Sunday, 2 March 2014

David Lynch's "Inland Empire" vs. Federico Fellini's "8½"

I've brought up this strange apparent paradox before and I've often tried to figure out a solution. There are certain acclaimed directors whose work I have criticized largely because they don't make much sense. However, I then find myself turning around and talking about how great other filmmakers are despite the fact that they too could have the same arguments made about them. Even I've occasionally taken a stab at more surreal writing from time to time.

This brings me to the big question: when is surrealism a good thing? Where does surrealism end and laziness and incompetence begin? What is it that seems to work in the movies of David Lynch or Stanley Kubrick that I fail to see in the likes of Jean-Luc Godard or Federico Fellini?

Now if you are a frequent reader of my blog or know me personally you might already know I'm a huge David Lynch fan, and this detail in particular I find rather curious considering that despite my feelings on Fellini, I happen to know for a fact he was a huge influence on Lynch. Don't believe me? Let's ask the man himself:

So this brings up a peculiar case. One of my favorite directors was heavily inspired by a man whose work I can't stand, and if you've ever seen any of Fellini's movies it's not too hard to see the connection. (though it's also not too hard to see how Lynch may have been inspired by Kubrick, another one of my favorite directors). A film by Fellini such as makes just about as much sense as Lynch is known for, if not in fact even less.

In fact, if you look at them closely, Fellini's and Lynch's Inland Empire seem to have a similar plot. Both films utilize a similar structure, providing a surreal fantastical journey framed around a character trying to make a movie. 

In 8½ it's a struggling director named Guido, in Inland Empire it is an upcoming actress named Nikki.  In each case we see the central character trying to make this film but undergoing personal issues that get in the way. Guido is apparently going through some sort of writer's block, while Nikki is seemingly struggling to deal with the stress that may inevitably come with an extremely demanding lead role.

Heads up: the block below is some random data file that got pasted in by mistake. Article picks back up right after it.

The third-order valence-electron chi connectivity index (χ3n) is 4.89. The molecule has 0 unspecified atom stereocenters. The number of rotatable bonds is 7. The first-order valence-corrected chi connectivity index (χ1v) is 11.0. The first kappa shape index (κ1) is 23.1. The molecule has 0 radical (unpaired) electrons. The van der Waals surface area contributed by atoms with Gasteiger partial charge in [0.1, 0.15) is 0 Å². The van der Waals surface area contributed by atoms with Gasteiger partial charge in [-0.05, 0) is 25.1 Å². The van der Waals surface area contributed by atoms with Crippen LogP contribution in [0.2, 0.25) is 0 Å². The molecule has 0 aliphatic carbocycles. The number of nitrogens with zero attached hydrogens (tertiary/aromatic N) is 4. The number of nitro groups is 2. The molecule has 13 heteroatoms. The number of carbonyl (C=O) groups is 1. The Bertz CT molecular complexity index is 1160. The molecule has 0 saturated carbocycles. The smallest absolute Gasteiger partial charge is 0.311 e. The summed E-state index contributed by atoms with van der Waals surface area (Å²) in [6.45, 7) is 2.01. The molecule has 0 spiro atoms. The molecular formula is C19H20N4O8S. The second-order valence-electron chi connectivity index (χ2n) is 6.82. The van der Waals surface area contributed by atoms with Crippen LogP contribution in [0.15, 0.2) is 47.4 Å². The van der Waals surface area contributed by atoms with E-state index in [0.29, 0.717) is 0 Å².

In both cases, we see the strange ways their respective protagonists try to deal with their stress. Guido and Nikki seem to retreat into their minds for refuge, which results in surreal delusions, hallucinations, and fantasies. As their "stories" (I use that term loosely for both) progress, the lines between the world of their movie, the world of reality, and the world of the characters' fantasy begin to blur. 

For Guido and Nikki, this blurring of fantasy and reality eventually reaches its peak when everything begins to come crashing down around them. Both end up dying in a metaphorical sense: Guido is pressured by critics and ducks under a table (which looks more like a cage in which he is trapped) before shooting himself. Meanwhile Nikki encounters a group of women we've seen several times over the course of the movie, an encounter which results in her being stabbed by a screwdriver and left to bleed to death on the sidewalk between two homeless people who fail to notice her presence.

These two scenes suddenly bring us back into something that might be considered reality. Both Nikki and Guido are still alive, and they are on the set of their films. We find out that Nikki's been acting the whole time and she is congratulated for her excellent performance, while Guido is almost ready to give up on his movie but changes his mind. In other words, both seem to overcome their psychological problems and complete their films.

Finally, both and Inland Empire manage to end on a very ambiguous note. Inland Empire ends by returning to Nikki's house, where the movie began. This leads into a very odd segue as a woman with a prosthetic leg steps into a room and utters "sweet". The ending of makes just about as much sense, where just as Guido is about to start shooting, every single person who has appeared at any point in the movie suddenly appears on set, but the focus shifts toward a marching band, and in particular a young boy dressed in a white version of Guido's schoolboy outfit.

I draw this comparison precisely to emphasize the peculiarity of this situation. I tried to be fair to both films but I won't claim to respect any more than I have said, nor will I claim Inland Empire is my favorite of Lynch's films. Still, I find it curious considering how similar these two are that I am fascinated with Lynch but can't quite seem to get into Fellini.

1 comment:

  1. Very interesting post, thanks for guiding me toward it. Inland Empire is still the only Lynch film I've seen but I really like it - and I really like 8 1/2 too. However, I think it's perfectly okay not to like the 'original'. Directors (and anyone else, really) can draw inspiration from different things and even if you like the new thing that comes out of it, that doesn't mean you have to like the inspiration.